Our Supreme Court has held that a conviction for kidnapping requires restraint or removal more than that which is an inherent, inevitable part of the commission of another felony. State v. Irwin, 304 N.C. 93, 102-03, 282 S.E.2d 439, 446 (1981). The Court construed N.C.G.S. § 14-39 in this manner so as to avoid "punish[ing a defendant] twice for essentially the same offense, *669 violating the constitutional prohibition against double jeopardy." Id. at 102, 282 S.E.2d at 446.
In determining whether the restraint present in a given case is more than that which is an inherent or inevitable part of another felony, "[t]he key question is whether the victim is exposed to greater danger than that inherent in the armed robbery itself or `subjected to the kind of danger and abuse the kidnapping statute was designed to prevent.'" State v. Johnson, 337 N.C. 212, 221, 446 S.E.2d 92, 98 (1994), quoting Irwin, 304 N.C. at 103, 282 S.E.2d at 446.
In State v. Joyce, 104 N.C.App. 558, 410 S.E.2d 516 (1991), cert. denied, 331 N.C. 120, 414 S.E.2d 764 (1992), this Court in upholding the denial of defendant's motion to dismiss kidnapping charges stated:All victims in the case at bar were moved from one room to another room where they were confined. The removals were not an integral part of the crime nor necessary to facilitate the robberies, since the rooms where the victims were ordered to go did not contain safes, cash registers or lock boxes which held property to be taken.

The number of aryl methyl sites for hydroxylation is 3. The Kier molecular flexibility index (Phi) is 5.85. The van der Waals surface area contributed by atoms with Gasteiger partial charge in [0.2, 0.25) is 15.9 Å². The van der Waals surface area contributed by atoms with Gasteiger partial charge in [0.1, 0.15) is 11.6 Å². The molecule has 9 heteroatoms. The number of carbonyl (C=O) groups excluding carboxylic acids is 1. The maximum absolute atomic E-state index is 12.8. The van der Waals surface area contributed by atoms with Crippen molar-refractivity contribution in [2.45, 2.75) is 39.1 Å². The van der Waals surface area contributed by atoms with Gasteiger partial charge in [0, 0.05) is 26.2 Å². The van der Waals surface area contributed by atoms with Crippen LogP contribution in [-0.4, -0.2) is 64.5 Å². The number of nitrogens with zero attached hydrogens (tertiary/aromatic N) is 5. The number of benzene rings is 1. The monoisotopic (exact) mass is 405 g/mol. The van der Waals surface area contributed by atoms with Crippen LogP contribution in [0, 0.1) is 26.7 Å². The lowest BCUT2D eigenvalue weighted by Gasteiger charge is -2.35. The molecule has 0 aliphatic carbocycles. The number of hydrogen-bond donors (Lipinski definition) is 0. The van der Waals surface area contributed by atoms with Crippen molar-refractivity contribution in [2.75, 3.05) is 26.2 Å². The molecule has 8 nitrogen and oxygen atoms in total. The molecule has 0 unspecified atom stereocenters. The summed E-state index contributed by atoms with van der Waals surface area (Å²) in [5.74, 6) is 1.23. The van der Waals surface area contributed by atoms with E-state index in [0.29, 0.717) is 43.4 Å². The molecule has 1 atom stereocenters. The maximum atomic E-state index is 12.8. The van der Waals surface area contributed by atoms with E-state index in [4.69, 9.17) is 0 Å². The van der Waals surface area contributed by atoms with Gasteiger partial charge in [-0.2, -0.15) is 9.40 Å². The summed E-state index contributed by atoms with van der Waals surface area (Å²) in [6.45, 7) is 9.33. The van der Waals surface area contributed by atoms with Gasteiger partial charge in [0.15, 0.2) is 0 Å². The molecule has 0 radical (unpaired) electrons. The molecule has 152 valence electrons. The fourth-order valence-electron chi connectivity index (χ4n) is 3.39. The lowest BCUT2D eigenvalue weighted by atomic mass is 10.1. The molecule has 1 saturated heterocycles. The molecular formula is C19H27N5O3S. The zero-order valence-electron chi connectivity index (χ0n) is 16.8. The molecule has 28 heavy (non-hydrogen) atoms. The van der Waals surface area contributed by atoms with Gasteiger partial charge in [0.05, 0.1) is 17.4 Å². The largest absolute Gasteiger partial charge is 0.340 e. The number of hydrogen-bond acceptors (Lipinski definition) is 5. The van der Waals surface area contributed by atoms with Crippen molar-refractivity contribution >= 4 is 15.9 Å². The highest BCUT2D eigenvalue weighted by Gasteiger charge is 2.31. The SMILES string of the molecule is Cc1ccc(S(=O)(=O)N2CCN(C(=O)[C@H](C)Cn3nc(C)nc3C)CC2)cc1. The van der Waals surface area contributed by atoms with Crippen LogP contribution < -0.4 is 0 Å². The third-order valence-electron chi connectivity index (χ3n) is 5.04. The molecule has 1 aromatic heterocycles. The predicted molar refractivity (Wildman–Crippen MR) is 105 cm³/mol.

Id. at 567, 410 S.E.2d at 521; see also State v. Davidson, 77 N.C.App. 540, 335 S.E.2d 518 (1985), cert. denied, 315 N.C. 393, 338 S.E.2d 882 (1986)(holding that there was sufficient evidence to establish kidnapping where perpetrators forced victims at gunpoint to the rear of the store where none of the property was kept and it was not necessary to move victims there in order to commit the robbery).
We find the case sub judice closely akin to Joyce and Davidson. Here, the removals by defendant were not an integral part of the crime nor necessary to facilitate the robbery. Indeed, as in Joyce, the rooms where the victims were ordered to go did not contain safes, cash registers or lock boxes which held property to be taken. 104 N.C.App. at 567, 410 S.E.2d at 521.
Moreover, the victims in this case were exposed to greater danger than that inherent in the armed robbery itself and subjected to the kind of danger and abuse the kidnapping statute was designed to prevent. Irwin, 304 N.C. at 103, 282 S.E.2d at 446. The record on appeal indicates that defendant and his accomplice forced Mr. Sicola and Mr. Linton to storage areas in the rear of the store; defendant broke Mr. Sicola's nose; defendant or his accomplice choked Mr. Sicola with a chain until he was unconscious (defendant also testified at trial that Mr. Sicola was stabbed with a knife); and defendant hit Mr. Sicola so severely on the head that he had fourteen to twenty staples placed in his head to stitch up his wounds.
We find this evidence sufficient to withstand a motion to dismiss the first and second degree kidnapping charges. Accordingly, we find no error.
JOHNSON and SMITH, JJ., concur.